Although open-market operations are the primary method the Fed uses to control the money supply, it is not the only way; the Fed also utilizes changes in reserve requirements and discount window lending. A minimum for each type of deposit banks hold as reserves is set by the Federal Reserve and changes in these minimums affect the reserve-deposit ratio. Any increase in reserve requirements increases the reserve-deposit ratio which in turn reduces the money multiplier. This results in a reduction in the money supply of the monetary base. Since changing reserve requirements affects long-term planning this method is used on as a last resort.

The rate that the Fed charges banks for short-term loans is called the discount rate and the process of the Fed lending reserves to banks is called discount window lending. If an increase in borrowing from the discount window is made, the monetary base will also rise; any decrease in discount window borrowing creates a reduction in the monetary base.

The discount rate is the basis on which real interest rates are predicated and real interest rates are manipulated by the Fed to influence economic decisions. The figures at which long term interest rates are set will influence long term decisions by businesses regarding such things as expansion and investment. It will also affect both the desire and ability for individuals to try to get long term housing loans. When interest rates are lower families typically invest more in durable goods because of the availability of more money. Lower real estate rates also have the effect-when other aspects of the economy are going well-of increasing the desire of banks to extend loans. Consumers who have gotten a loan may therefore have more money to spend which strengthens the economy.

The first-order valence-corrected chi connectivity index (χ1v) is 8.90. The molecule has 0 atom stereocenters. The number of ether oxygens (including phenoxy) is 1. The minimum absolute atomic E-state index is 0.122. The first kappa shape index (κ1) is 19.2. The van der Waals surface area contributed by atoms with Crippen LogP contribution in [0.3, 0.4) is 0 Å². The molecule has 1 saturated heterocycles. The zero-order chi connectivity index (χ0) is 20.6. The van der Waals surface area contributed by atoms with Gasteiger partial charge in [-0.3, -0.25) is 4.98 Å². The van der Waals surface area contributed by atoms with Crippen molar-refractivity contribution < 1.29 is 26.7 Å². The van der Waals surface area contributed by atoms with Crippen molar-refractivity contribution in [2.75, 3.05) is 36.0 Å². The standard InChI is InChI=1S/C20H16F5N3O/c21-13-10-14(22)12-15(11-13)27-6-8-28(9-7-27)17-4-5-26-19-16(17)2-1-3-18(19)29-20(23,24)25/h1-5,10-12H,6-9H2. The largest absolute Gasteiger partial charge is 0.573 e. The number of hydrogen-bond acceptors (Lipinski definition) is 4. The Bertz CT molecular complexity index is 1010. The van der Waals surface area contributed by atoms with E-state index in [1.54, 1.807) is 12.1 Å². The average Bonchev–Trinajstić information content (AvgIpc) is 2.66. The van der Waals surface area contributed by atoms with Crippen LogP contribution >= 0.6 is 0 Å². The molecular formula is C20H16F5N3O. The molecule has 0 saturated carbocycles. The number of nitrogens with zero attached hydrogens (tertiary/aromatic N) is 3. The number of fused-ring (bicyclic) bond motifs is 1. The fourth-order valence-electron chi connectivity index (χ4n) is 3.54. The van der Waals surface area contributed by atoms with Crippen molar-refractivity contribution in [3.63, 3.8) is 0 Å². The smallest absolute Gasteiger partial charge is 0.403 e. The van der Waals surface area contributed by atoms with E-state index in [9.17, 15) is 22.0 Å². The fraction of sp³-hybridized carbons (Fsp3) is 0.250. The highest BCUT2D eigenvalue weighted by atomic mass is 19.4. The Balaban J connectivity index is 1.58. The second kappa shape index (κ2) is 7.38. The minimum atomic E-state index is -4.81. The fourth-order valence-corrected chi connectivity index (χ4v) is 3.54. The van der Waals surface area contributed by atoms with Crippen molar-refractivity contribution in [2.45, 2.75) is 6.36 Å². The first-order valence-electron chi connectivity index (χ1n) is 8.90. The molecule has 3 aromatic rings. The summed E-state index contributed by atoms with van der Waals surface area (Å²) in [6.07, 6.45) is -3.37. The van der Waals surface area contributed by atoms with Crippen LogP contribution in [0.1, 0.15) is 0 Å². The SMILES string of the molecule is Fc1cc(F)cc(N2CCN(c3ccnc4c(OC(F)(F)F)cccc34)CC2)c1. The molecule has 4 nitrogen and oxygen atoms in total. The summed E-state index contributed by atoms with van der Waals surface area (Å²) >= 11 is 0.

Since the Federal Reserve clearly cannot control both unemployment and inflation at the same time, the problem therefore is how best to find a middle ground in which the economy can continue strong growth without giving in to inflationary pressures. None of the policies available to the Federal Reserve can do this, nor is there any guarantee that any specific move by the Fed will result in the desire effect. The problem stems partly from the fact that there is always a lag between the decision that the Fed ultimately makes and partly from the fact that there are so many macroeconomic factors at play. Economic conditions can turn on a dime-witness the unexpected and devastating effects as a result of Hurricane Katrina-and there is no equitable method for the Federal Reserve to react to such factors as quickly. The Fed, therefore, must consider policy based only on what is known, what has occurred historically, and algorithmic models and potential possibilities. The best method of keeping inflation in check with acceptable unemployment and overall economic growth is a topic of much debate. Many economic theories have posited advantages and disadvantages to current monetary policies that are in complete opposition to each. Obviously employment should be a high priority in a consumer-driven economy such as America’s so it remains all-important to make decisions that will spur new jobs and wage growth.

There is no single policy that can ensure while keeping inflation at bay, but since inflation is often the result of consumer expectation, probably the best way to influence the possibility of inflationary pressure is to shape a policy in which monetary movement from the Fed is telegraphed with a stronger sense of credibility. The best way to achieve this would be to create standards for inflation targets. All too often the private sector responds to fears that the Fed is controlling the money supply to stave off inflation and reacts with higher wages, creating a self-fulfilling prophecy of sorts.